ensor and You.
Craphound had wicked yard-sale karma, for a rotten, filthy alien bastard. He was too good at panning out the single grain of gold in a raging river of uselessness for me not to like him -- respect him, anyway. But then he found the cowboy trunk. It was two months' rent to me and nothing but some squirrelly alien kitsch-fetish to Craphound.
So I did the unthinkable. I violated the Code. I got into a bidding war with a buddy. Never let them tell you that women poison friendships: in my experience, wounds from women-fights heal quickly; fights over garbage leave nothing behind but scorched earth.
Craphound spotted the sign -- his karma, plus the goggles in his exoskeleton, gave him the advantage when we were doing 80 kmh on some stretch of back-highway in cottage country. He was riding shotgun while I drove, and we had the radio on to the CBC's summer-Saturday programming: eight weekends with eight hours of old radio dramas: "The Shadow,"
Readers who haunt garage sales and thrift stores and are fascinated by TV shows such as "Pickers" and "Antiques Roadshow" will love the details in this story about human and alien "craphounds" and the thrills of their search for gems among the crap. But there's little depth beyond the hackneyed point that one man's trash is another's treasure, and the abrupt ending disappoints.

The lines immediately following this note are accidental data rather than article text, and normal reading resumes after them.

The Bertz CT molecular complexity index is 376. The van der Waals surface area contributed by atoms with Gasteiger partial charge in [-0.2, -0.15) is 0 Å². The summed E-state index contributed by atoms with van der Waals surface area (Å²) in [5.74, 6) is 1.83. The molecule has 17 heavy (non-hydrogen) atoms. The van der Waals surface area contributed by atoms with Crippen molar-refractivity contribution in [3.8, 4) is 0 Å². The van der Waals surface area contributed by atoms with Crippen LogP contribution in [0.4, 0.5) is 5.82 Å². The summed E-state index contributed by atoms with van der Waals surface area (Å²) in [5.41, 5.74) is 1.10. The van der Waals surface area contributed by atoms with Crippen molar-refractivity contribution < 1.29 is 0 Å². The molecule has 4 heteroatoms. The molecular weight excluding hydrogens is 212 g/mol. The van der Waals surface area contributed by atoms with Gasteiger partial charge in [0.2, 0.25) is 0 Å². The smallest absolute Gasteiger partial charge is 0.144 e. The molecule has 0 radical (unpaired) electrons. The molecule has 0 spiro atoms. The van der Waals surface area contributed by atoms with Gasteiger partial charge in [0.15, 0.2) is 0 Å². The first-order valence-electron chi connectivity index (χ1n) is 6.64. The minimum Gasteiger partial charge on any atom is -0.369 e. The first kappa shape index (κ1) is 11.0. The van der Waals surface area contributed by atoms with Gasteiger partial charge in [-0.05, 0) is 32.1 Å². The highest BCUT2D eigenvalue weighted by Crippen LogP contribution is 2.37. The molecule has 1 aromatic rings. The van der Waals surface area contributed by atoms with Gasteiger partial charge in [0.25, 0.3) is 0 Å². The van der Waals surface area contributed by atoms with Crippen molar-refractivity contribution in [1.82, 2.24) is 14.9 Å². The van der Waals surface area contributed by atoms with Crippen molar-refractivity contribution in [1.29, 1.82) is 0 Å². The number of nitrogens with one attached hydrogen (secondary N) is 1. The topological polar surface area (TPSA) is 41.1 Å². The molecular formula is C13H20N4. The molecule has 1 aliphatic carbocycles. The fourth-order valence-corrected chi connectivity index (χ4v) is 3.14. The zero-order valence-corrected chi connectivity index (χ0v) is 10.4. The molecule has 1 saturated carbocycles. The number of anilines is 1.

The story has good detail, and interesting plot and locations; it's certainly a slice of a very strange life. At the end, I said, "So what?" It seemed as if the good writing was wasted.
I enjoyed it, but mostly because I related to it personally because my wife is a “craphound”, and it characterizes that lifestyle perfectly. The alien made it more interesting. The lesson in “the worth of what we value” offers nothing deep enough to reflect on, but the read is fun.
This is a fantastic short story about an antiques collector in a peculiar post-contact world where exccentric aliens do strange deeds. Cory Doctorow has an excellent imagination, and I'm glad to have read this original material. I have to find some more of this guy and see if it's just as good...
About how aliens supposedly value our junk and trinkets above their high tech. Read it based on previous reviews but no meaningful punchline and nothing to write home about
This is a fantastic comic-booky little yarn that opens with a laugh and doesn’t disappoint throughout. The language is tasty and visceral, and the relationships are upsettingly familiar. Yep, read it.
A very interesting and even touching short story. It's about a friendship between an Earthman and an alien who are memorabilia (crap) hunters. The aliens have affected the dynamic of memorabilia and some of it is now quite valuable. The story bypasses the usual panic and fear tales about first contact, and gets down the fundamental principles and give and take involved in getting what you want and need while your friends also get what they want and need even if your friends are strange aliens.
Very good short story. The genre is unimportant as this is intelligent and quality writing in my view. I'm looking forward to reading more of Doctorow's work.
I loved this story. It's about collectors of memorabilia, and how simple objects can evoke powerful emotions - like a poem does. Being a science fiction story, it shows how this is truly a universal phenomenon.
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